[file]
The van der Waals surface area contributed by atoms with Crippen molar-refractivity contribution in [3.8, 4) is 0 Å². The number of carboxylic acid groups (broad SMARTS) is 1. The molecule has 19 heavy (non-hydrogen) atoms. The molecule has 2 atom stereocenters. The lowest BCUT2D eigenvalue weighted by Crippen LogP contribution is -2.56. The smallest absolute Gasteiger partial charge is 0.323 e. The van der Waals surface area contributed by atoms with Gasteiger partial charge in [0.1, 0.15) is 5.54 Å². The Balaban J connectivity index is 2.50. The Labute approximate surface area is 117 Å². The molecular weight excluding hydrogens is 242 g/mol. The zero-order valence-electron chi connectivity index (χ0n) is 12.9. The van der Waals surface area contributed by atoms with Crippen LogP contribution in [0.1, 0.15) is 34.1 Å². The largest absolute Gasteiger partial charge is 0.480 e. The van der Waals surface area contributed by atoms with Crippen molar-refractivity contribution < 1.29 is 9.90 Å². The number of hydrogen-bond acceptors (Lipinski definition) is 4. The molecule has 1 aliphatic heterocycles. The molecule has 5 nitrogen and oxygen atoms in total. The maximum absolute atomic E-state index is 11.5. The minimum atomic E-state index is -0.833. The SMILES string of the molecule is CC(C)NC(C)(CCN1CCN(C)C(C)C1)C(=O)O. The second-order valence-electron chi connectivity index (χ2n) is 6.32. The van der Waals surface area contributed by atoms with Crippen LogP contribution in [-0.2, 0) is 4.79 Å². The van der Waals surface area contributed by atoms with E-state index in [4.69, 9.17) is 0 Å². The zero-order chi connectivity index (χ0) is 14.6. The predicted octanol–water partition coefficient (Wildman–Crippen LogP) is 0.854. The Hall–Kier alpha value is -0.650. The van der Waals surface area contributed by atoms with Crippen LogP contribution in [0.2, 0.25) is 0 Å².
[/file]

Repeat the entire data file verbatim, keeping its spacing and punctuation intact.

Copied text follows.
The van der Waals surface area contributed by atoms with Crippen molar-refractivity contribution in [3.8, 4) is 0 Å². The number of carboxylic acid groups (broad SMARTS) is 1. The molecule has 19 heavy (non-hydrogen) atoms. The molecule has 2 atom stereocenters. The lowest BCUT2D eigenvalue weighted by Crippen LogP contribution is -2.56. The smallest absolute Gasteiger partial charge is 0.323 e. The van der Waals surface area contributed by atoms with Gasteiger partial charge in [0.1, 0.15) is 5.54 Å². The Balaban J connectivity index is 2.50. The Labute approximate surface area is 117 Å². The molecular weight excluding hydrogens is 242 g/mol. The zero-order valence-electron chi connectivity index (χ0n) is 12.9. The van der Waals surface area contributed by atoms with Crippen LogP contribution in [0.1, 0.15) is 34.1 Å². The largest absolute Gasteiger partial charge is 0.480 e. The van der Waals surface area contributed by atoms with Crippen molar-refractivity contribution < 1.29 is 9.90 Å². The number of hydrogen-bond acceptors (Lipinski definition) is 4. The molecule has 1 aliphatic heterocycles. The molecule has 5 nitrogen and oxygen atoms in total. The maximum absolute atomic E-state index is 11.5. The minimum atomic E-state index is -0.833. The SMILES string of the molecule is CC(C)NC(C)(CCN1CCN(C)C(C)C1)C(=O)O. The second-order valence-electron chi connectivity index (χ2n) is 6.32. The van der Waals surface area contributed by atoms with Crippen LogP contribution in [-0.2, 0) is 4.79 Å². The van der Waals surface area contributed by atoms with E-state index in [4.69, 9.17) is 0 Å². The zero-order chi connectivity index (χ0) is 14.6. The predicted octanol–water partition coefficient (Wildman–Crippen LogP) is 0.854. The Hall–Kier alpha value is -0.650. The van der Waals surface area contributed by atoms with Crippen LogP contribution in [0.2, 0.25) is 0 Å².